Second, approximately 70% of FDA's Bimo inspections are conducted for drug- or biologics-related trials. The GCP regulations for these studies are found in 21 CFR 312, the Investigational New Drug (IND) application regulations. Medical device studies fall under 21 CFR 812, the Investigational Device Exemption (IDE) regulations. Many research professionals and CROs are more familiar with Part 312 and are unaware of the differences. One important difference is that Part 812 requires sponsors to have a written monitoring plan. The failure to do so will result in a warning letter.
Third, medical device sponsors are required to make a determination of "significant risk," requiring an IDE, or "non-significant risk," which doesn't. Making the wrong determination also results in a warning letter.
Finally, there is a smaller body of knowledge in the medical device industry than the biopharmaceutical industry regarding FDA inspections. Because 70% of the inspections use the IND regulations, there is more experience in results and expectations, leading to increased compliance.
CDER also issues warning letters to sponsors of clinical research. In a warning letter dated October 27, 2007 CDER charged: "Failure to Secure Investigator Compliance" and "Failure to Ensure Proper Monitoring" although the sponsor had transferred responsibilities to a CRO. This tells us that FDA ultimately holds the sponsor responsible for serious violations. In fact, CRO inspections are a rare occurrence even though they are officially part of the Bimo program.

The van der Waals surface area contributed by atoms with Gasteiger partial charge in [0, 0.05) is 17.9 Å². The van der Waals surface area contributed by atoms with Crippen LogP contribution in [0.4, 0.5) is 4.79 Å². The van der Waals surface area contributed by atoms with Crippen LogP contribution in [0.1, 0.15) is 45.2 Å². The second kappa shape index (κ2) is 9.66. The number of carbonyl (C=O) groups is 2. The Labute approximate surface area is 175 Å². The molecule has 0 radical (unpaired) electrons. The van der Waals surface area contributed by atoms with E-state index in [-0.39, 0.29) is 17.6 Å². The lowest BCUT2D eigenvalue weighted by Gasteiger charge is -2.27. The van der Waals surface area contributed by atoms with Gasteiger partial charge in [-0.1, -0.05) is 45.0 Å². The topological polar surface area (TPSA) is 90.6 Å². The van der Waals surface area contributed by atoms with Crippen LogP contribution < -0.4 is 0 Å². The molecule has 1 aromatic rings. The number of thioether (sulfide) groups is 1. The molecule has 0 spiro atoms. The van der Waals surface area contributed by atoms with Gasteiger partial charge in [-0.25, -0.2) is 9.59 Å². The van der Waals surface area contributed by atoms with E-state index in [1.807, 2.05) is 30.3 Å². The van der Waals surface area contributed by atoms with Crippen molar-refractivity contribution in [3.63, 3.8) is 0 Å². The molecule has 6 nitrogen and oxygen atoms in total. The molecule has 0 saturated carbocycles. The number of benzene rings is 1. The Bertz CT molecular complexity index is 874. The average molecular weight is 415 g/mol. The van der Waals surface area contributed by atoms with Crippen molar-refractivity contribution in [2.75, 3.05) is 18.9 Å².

An important area of concern for CBER is the appropriate delegation of authority and supervision at clinical sites. Some studies include the use of sub-investigators at remote clinical sites, sometimes in different states than the study's principal investigator. For that reason CBER points to the recent draft guidance document, Supervisory Responsibilities of Investigators, as a resource for the protection of subjects in CBER regulated research4. The guidance is found at: http://www.fda.gov/OHRMS/DOCKETS/98fr/07d-0173-gdl0001.pdf